For any live band, there are some nights that everything runs smoothly. And then there are those nights where your guitarist
breaks a string a few songs into your set and has to spend the rest of the night rockin out from the side of the stage. But
if you're a band like Cyanotic, even on just that kind of night, you still find a way to put on a show that lets the EBM kids
know exactly how an aggressive industrial band brings it live. With a full touring line up of vocalist/programmer Sean, guitarist
Chris, Drew on recorded guitar and samples, and Jan on live drums, Cyanotic managed to prove themselves despite the technical
difficulties at the Baltimore date of their Transhuman tour. Having last spoken with us just prior to the release of their
first full-length, the guys took a break after their set to discuss the many wonders of industrial touring, graver chicks
and Jersey hookers...
Rock Star Journalism: Now that you've done a few shows on this tour, how has it been going?
Sean: Honestly, it's been a lot better than we were anticipating. For us to see 30 to 50 kids there to see Cyanotic is
like woooo! And to see people that know our songs just makes us feel that much better and gives us that much more intensity
in the live set. I think the live set has been way more intense than anything we've ever played before.
RSJ: Has anything come as a surprise to you on this tour?
Chris: We had a broken string tonight and a lot of technical difficulties, but we've had fun, so it's been okay.
Sean: We've had technical difficulties at pretty much every show, but we've pulled through. I hope we've persevered like
every good hardcore band out of New Jersey.
(Laughter all around)
Drew: We had a hooker incident the other night. A sound guy ordered a hooker for us. It was in Jersey, and we were like,
yeah, we definitely don't want you in our room at all.
Sean: (laughs) A prostitute comes up to our room at about 4:30 in the morning and is like, (does Jersey accent) "Hey,
you's guys order an escort?"
RSJ: Are you happy with the reaction you've been getting from the crowds?
Sean: Abso-fucking-lutely. We've hung out with some of the coolest people on this tour. All of our forum people have
been coming out; all of our mailing list people have been coming out. It's great to see people supporting the underground
cause we are an underground band. We're so far underground it's subterranean.
RSJ: What's your favorite song to perform live?
Sean: Probably "Beta Blocker" or "Transhuman." "Deface," though, you notice it's 125 BPM,
it gets all little graver chicks going with their glow stick dance.
Jan: I like "Order Out Of Chaos" -- that's my favorite.
RSJ: Have you come across anything that you've found doesn't really work well live?
Sean: Honestly, no.
Drew: We had to cut the dildos after the first show.
Sean: And the go-go dancers and the latex robots. They put a big dent in our checkbook.
RSJ: Do you think Dismantled has been a good match for you as a touring partner?
Sean: Dismantled is a great touring partner. The drummer, Adrian White, was the drummer on the Front Line Assembly Live
Wired tour. Live Wired is better than Hard Wired, Caustic Grip, and Gashed Senses combined. A guy that's toured with Front
Line, that's played with Strapping Young Lad -- for him to say, "man, you guys are really angry!" -- that means
a lot to me.
Jan: That, and they're just fantastic fucking guys.
Sean: We could not ask for a cooler band to tour with.
Jan: And they use the fucking keetar!
RSJ: Do you plan to tour any more this year after these dates with Dismantled?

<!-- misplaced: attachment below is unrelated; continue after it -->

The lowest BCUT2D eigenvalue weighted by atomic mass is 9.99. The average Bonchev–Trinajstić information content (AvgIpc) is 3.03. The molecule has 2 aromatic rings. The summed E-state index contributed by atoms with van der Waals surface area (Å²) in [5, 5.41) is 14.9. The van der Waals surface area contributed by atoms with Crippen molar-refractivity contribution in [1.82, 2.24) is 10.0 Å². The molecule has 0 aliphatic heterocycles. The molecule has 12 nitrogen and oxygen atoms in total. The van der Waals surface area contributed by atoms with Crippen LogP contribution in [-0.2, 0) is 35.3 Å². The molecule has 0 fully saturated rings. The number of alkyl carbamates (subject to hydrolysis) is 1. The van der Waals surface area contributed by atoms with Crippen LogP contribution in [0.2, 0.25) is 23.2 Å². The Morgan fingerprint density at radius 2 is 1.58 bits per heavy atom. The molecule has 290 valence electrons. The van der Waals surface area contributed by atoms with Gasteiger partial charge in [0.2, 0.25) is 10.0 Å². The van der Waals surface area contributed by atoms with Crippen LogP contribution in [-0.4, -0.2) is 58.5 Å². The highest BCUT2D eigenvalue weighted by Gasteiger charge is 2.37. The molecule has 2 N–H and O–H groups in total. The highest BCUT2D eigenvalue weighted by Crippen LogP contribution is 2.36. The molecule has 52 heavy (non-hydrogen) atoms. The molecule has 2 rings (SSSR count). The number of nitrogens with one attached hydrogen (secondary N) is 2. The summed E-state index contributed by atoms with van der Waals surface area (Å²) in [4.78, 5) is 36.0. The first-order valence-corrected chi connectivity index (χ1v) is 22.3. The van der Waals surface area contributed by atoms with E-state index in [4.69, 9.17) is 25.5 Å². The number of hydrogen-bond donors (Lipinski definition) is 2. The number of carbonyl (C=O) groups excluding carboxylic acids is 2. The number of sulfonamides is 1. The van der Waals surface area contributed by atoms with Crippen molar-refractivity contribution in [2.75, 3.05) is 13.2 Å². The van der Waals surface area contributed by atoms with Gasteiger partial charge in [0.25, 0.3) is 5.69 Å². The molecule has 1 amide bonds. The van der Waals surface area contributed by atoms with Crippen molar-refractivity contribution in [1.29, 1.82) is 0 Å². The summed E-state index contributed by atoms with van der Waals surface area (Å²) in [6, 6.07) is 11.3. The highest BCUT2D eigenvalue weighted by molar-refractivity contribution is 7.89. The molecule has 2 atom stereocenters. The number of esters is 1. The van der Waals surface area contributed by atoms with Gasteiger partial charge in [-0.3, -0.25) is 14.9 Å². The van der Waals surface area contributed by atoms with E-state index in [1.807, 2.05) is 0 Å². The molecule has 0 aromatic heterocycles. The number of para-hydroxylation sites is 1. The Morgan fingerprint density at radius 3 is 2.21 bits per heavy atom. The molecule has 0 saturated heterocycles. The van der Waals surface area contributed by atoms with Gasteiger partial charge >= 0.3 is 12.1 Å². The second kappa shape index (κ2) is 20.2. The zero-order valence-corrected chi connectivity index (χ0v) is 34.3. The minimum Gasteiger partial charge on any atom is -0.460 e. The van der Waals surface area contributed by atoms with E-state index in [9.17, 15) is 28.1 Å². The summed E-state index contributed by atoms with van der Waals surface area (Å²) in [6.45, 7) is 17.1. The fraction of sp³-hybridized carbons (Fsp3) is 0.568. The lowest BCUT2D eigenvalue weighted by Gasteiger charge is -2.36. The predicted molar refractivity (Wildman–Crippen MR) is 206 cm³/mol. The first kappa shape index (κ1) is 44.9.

Sean: We are looking for any tour possible. I'm hoping we can prove we're really intense live. No matter what -- if
the sound is bad, if a guitar string breaks, if a synth doesn't play right, we still get up there and try to give everybody
the best show possible. And that's all we care about.
RSJ: Now that there's been some time since Transhuman came out, is there anything you would change or do differently for
the next album?
Sean: More robot go-go dancers.
Drew: More breakbeats, more bass drops.
Sean: More everything. The next album will be all of that plus ten.
RSJ: Less hard drive crashes?
Sean: (laughs) Hey -- don't jinx us!
RSJ: Are you happy with how the album's been selling? It seems like you've had more promotion for this one, I know you
had an ad in Industrial Nation.
Sean: I'm ecstatic! The cd's been selling very well. We're more than half sold out of our first pressing and it's been
out for three months. And that's great in the era of downloading, for people to buy it and show support. We really appreciate
all the support we've been getting.
RSJ: You're having a remix contest -- how's the response been to that been?
Sean: Thus far, we've gotten about 24 remixes. They've all been ranging marginal to awesome. We're thinking we're either
going to release a remix EP in the future or just repress Transhuman as a two disc set.
RSJ: Having done so many remixes yourself, do you think you're especially critical of those remixing your work?
Sean: No, people do what they do. It may not be our style, but I'm never gonna hate on somebody that's actually going
out of their way to make music. Not be a scenester, not be attractive and fashionable, but to be dead set about making music
-- I respect that more than anything.
RSJ: What would you say is the biggest goal for Cyanotic right now?
Sean: Just to get out and do more touring. Spread the audio like a plague. Because I think it's something. Without
sounding egotistical, I think it's something that's been lacking the past few years. Guitar industrial -- loud, angry, abrasive
stuff. Not synthpop, not EBM, not dancefloor material that you would hear on a pop radio station. Loud and abrasive electronics
is making a comeback.
For more on Cyanotic and the making of Transhuman, check out our previous feature here
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